The History of Leather Part 15 – World War I

Posted on 24/07/14

The knights of World War I (1914-1918)

Returning to the use of leather by the military, look no further than World War I – specifically the various air forces and organisations of the era. Enclosed cockpits were something of a rarity at the beginning of the 20th century, you see, and as such, pilots got more than a little nippy during flight. A lot of people feel freezing after a short-faul flight to mainland Europe for goodness’ sake, and that’s in a fully-enclosed passenger liner. I digress. They were chilly, is the gist here.

Though initially only used for reconnaissance, as pilots and engineers got more confident, new breeds of plane were devised and produced, including fighters, bombers and ground-attack planes. World War I was the first time that aircraft were used on a large scale, in fact. They were dangerous, untested, fantastical almost. Civilians were in awe of the finest fighter pilots as a result.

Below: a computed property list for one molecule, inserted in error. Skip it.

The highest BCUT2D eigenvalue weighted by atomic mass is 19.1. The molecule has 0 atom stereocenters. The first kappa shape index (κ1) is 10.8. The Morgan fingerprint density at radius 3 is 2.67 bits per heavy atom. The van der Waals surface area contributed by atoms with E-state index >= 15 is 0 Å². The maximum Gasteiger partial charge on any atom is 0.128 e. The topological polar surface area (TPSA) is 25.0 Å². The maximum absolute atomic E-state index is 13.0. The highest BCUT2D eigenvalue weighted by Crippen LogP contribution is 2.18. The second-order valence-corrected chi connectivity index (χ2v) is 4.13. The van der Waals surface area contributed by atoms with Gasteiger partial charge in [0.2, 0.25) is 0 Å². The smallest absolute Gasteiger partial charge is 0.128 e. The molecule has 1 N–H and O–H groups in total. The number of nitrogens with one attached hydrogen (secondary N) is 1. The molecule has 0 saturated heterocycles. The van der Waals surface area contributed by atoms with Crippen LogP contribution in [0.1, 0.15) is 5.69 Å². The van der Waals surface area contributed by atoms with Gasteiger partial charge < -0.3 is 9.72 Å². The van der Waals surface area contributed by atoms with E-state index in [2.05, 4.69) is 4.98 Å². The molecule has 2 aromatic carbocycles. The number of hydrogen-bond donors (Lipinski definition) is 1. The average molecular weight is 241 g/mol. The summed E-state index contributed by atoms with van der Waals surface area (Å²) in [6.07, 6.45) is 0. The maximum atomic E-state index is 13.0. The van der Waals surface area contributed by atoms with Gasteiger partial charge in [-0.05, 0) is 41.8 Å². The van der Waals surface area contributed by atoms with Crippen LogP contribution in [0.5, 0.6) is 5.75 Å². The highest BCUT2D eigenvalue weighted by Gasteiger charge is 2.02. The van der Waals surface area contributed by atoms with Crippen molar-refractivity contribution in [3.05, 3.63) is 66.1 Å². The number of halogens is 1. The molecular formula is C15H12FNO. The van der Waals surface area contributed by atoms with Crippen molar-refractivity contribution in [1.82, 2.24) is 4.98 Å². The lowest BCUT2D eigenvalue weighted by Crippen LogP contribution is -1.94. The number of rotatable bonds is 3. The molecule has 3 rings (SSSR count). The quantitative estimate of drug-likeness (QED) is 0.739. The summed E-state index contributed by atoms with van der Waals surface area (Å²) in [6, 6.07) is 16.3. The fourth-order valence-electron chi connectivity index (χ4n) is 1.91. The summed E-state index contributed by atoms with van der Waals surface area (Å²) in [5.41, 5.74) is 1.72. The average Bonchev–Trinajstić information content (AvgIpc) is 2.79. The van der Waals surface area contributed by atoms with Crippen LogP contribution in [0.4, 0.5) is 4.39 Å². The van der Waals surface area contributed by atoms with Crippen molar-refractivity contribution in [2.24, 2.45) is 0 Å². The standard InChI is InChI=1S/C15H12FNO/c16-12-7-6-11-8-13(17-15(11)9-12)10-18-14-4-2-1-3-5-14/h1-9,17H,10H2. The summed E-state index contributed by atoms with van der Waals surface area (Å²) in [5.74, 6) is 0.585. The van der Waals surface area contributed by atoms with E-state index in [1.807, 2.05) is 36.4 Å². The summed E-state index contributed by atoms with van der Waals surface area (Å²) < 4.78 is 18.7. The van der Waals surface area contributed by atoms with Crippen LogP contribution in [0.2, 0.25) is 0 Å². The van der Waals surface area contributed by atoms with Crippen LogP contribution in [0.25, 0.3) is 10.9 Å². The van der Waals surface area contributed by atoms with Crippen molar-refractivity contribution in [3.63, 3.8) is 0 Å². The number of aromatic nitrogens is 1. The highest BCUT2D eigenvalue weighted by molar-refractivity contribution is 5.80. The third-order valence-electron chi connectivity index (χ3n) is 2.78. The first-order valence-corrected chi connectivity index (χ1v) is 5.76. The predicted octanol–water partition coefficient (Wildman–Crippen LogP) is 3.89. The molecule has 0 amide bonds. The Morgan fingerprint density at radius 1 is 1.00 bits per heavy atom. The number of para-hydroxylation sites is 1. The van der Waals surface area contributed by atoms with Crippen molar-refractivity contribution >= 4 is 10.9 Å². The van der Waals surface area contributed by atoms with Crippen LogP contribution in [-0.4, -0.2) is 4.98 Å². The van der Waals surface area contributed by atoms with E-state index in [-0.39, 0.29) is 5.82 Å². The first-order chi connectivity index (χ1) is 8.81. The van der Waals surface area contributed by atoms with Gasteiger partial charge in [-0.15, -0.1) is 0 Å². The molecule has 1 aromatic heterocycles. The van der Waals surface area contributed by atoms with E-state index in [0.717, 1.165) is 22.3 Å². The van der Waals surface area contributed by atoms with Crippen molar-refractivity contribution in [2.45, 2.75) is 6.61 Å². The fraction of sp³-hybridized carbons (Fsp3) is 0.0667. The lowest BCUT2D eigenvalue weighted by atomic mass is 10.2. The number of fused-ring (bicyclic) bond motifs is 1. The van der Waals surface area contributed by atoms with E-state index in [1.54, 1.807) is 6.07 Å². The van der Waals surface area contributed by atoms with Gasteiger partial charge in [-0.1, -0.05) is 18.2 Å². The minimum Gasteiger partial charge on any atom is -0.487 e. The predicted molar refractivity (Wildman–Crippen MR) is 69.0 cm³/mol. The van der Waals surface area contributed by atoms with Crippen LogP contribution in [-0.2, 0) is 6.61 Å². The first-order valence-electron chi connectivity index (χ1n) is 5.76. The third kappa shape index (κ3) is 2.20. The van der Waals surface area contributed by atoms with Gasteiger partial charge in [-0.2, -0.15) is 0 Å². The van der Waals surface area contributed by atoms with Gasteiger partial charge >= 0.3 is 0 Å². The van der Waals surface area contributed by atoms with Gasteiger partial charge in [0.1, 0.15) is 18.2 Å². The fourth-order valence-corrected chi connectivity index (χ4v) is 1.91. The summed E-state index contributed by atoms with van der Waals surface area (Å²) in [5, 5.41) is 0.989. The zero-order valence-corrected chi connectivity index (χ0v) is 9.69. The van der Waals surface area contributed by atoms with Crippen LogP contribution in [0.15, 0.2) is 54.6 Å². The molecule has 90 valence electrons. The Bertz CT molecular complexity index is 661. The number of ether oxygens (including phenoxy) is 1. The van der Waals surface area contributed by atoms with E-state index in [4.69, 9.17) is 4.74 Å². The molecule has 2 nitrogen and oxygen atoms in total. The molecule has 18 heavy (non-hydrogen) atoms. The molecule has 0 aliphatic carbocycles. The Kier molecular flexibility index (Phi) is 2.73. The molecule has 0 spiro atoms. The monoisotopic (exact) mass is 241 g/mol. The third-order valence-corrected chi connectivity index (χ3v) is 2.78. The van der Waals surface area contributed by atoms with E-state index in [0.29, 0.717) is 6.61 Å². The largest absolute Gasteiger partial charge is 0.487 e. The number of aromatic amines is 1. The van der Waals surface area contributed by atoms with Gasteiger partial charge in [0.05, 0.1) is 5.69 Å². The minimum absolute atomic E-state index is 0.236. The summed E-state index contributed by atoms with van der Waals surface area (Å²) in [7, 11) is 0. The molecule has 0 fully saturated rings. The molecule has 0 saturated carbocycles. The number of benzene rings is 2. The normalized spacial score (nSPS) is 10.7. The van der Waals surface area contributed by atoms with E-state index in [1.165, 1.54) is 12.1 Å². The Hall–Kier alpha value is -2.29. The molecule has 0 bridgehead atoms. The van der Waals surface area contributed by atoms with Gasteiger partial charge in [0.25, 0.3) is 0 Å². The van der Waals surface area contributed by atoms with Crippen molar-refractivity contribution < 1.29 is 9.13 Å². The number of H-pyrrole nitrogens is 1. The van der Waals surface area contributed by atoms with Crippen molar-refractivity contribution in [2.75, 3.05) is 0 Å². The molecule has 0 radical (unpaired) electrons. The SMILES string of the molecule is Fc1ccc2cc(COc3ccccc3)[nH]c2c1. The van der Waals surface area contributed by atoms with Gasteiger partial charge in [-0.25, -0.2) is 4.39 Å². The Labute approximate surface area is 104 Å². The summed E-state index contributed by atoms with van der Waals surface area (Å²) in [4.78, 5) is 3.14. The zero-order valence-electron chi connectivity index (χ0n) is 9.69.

Keeping those brave knights alive and happy as they were risking their lives was another matter entirely. Liquid oxygen converters and regulators were developed specifically for higher-altitude operations, along with breathing masks – only to never be used in fighter aircraft because they were too bulky and too heavy. Pilots had to choose their flying gear carefully, therefore. Leather flight jackets or full-length flying coats were common, as were fur-lined leather boots. Parachutes were out of the question though, partially because parachute technologies were not well-developed, but also partially because some pilots thought that it simply wasn’t sporting to wear one (a sure-fire winner for my ‘most quintessentially British thing in this entire piece’ award).

Pilots-in-training were specifically trained to use the feel of the wind against their face to guide their turns, all while dealing with faulty instruments, their own inexperience and unreliable weather reports. Their long leather coats, scarves, fur-lined gloves and leather hip boots were all they had to ward off the ever-present danger of hypothermia and even frostbite. I don’t know about you, but I think I might be in awe of these pilots too.

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